JPMorgan Emerging Markets 02 March 2022
Disclosure – Non-Independent Marketing Communication
This is a non-independent marketing communication commissioned by JPMorgan Emerging Markets. The report has not been prepared in accordance with legal requirements designed to promote the independence of investment research and is not subject to any prohibition on the dealing ahead of the dissemination of investment research.
JPMorgan Emerging Markets (JMG) exemplifies many of the characteristics investors look for in an actively managed portfolio. The managers, Austin Forey and John Citron, focus relentlessly on identifying the best companies in their region rather than trying to anticipate the turns in the business or political cycles. They are truly long-term in their approach, with turnover below 10% in the average year over the past decade. Stock-picking is built on a rigorous and consistent process which is continually tested against results and applied via a consistent and thought-out strategy based on an analysis of how excess returns have been generated in the past.
The results have been excellent in recent years, and over the past decade the trust has outperformed its index and peer group by a significant amount, as we discuss under the Performance section. Austin and John have benefitted from some tailwinds since 2018, with low interest rates boosting growth stocks, China going through a burst of development and integration, and ecommerce and technology given a boost by the pandemic, but good stock-picking has driven returns for the most part. While the managers acknowledge sometimes the economic environment might run against them – as it has over the last six months – they remain convinced that over the long run focusing on earnings growth and closing one’s ears to the noise is the way to add alpha.
With the weakness in emerging markets seen during 2021, JMG’s discount has crept out to c. 11%, wide compared to the premium it saw in early 2021 and the five-year average of 9.1%.
JMG is a premium product. The exceptional track record is built on strong foundations, with a disciplined, repeatable process that is clearly well-thought out and the assumptions of which have been examined quantitatively and honed over many years. However, amid the plaudits, we think it is important to recognise the trust has benefitted from some tailwinds in recent years. However, the world economy is now going through a volatile period as investors reassess positions in the light of rate rises and quantitative tightening in the US and the end of the pandemic. As a result, this has not been a good six months for JMG as value stocks and cyclicals have been more in vogue. It is important to recognise that such a period could continue for some time, depending on how markets digest higher rates, and body politics digest higher inflation. We think it is reassuring to know that Austin and John will not change their approach and won’t lower their gaze from the long-term horizon, and think the trust should suit investors who are equally willing to take a long-term view.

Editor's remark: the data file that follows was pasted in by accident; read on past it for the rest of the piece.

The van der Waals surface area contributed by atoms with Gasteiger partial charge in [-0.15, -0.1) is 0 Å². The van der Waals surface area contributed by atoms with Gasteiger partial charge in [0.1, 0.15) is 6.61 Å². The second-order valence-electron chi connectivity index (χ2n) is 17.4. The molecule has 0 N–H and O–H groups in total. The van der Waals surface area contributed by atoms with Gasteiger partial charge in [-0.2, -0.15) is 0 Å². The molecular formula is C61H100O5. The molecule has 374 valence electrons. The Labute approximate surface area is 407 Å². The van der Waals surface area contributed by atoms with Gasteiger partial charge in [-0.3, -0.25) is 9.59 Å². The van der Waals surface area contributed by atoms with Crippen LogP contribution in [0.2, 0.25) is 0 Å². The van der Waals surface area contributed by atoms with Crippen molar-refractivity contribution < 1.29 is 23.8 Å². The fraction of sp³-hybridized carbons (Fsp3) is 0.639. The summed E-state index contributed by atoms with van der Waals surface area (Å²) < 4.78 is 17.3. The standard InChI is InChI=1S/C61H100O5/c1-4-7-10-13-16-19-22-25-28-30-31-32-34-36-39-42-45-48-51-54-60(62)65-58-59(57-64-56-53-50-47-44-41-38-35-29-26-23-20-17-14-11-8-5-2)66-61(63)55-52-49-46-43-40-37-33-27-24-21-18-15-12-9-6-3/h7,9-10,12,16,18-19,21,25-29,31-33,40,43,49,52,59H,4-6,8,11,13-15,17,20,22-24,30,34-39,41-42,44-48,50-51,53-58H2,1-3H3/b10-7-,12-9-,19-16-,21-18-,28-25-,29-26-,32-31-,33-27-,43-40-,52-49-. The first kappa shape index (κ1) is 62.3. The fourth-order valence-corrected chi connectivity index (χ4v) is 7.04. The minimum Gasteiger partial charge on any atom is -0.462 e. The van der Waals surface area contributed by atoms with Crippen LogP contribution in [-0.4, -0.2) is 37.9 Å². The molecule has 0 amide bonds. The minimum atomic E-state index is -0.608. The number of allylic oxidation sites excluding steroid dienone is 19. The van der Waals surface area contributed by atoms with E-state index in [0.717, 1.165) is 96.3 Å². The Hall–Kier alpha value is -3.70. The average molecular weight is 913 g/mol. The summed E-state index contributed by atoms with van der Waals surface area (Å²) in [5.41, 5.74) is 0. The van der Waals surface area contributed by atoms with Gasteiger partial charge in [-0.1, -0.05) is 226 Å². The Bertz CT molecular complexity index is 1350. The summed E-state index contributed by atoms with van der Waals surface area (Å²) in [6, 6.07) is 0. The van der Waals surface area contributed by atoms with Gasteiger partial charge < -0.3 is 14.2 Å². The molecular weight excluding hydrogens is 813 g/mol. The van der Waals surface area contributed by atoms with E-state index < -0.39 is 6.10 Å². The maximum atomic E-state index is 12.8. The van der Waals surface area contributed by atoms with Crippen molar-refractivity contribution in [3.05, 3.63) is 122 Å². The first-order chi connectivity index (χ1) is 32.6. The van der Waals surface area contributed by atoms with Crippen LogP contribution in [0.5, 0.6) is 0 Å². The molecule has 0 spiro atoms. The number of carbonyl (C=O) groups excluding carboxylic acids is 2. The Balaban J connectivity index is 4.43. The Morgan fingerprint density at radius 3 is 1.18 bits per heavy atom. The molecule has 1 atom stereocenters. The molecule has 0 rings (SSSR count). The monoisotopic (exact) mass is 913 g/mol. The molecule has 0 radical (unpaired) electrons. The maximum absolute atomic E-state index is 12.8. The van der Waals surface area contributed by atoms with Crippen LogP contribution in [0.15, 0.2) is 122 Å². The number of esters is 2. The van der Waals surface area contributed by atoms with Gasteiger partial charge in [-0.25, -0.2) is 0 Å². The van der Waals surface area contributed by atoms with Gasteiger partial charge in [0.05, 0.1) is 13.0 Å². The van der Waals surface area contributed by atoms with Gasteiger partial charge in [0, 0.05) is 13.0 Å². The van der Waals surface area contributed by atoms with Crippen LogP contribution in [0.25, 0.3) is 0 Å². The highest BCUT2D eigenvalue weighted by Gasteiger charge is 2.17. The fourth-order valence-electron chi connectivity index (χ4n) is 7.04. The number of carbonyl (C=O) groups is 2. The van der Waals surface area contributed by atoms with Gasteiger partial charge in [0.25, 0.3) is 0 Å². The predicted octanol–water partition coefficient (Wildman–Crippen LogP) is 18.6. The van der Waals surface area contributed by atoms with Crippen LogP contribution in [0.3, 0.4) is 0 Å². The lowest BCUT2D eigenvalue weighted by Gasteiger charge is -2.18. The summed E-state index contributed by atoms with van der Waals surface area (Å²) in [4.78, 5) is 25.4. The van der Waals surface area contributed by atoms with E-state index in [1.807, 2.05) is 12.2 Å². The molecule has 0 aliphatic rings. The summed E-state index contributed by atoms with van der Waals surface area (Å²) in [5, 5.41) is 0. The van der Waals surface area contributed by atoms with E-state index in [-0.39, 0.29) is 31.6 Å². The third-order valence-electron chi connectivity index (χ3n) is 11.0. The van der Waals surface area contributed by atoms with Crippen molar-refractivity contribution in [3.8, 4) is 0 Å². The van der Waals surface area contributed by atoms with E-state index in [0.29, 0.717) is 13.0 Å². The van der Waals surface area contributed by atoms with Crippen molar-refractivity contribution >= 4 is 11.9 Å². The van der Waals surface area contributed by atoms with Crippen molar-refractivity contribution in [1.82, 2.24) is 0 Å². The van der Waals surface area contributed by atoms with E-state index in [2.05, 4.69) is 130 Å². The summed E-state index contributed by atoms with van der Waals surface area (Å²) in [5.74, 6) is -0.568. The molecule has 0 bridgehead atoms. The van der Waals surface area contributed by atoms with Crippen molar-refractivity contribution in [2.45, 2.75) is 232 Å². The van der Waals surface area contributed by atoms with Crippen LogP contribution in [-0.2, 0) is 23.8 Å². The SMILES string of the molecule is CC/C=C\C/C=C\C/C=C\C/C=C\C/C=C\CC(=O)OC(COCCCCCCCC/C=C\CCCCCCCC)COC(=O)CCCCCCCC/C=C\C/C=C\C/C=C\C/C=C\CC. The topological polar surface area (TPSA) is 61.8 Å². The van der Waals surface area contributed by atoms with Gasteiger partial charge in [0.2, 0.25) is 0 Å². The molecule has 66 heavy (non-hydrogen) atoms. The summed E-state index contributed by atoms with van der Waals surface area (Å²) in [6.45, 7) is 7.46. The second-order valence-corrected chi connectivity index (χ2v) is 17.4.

The discount is a potential kicker. We would argue thought that, for those who truly are investing for the long run, any narrowing or widening of the discount should be insignificant compared to the returns to the portfolio – if it can generate the double digit annualised returns it has done in the past and which the managers believe possible in the future.
|Long-term approach to stock-picking has led to consistent outperformance
|Strong style and sector biases could lead to underperformance at times
|Huge research team allows for full and detailed coverage
|Reticence to gear limits potential in rising markets (as it limits losses in falling markets)
|Preference for ungeared quality companies could prove beneficial in tough economic environments
|Concentrated exposure means single stocks can negatively impact returns as well as positively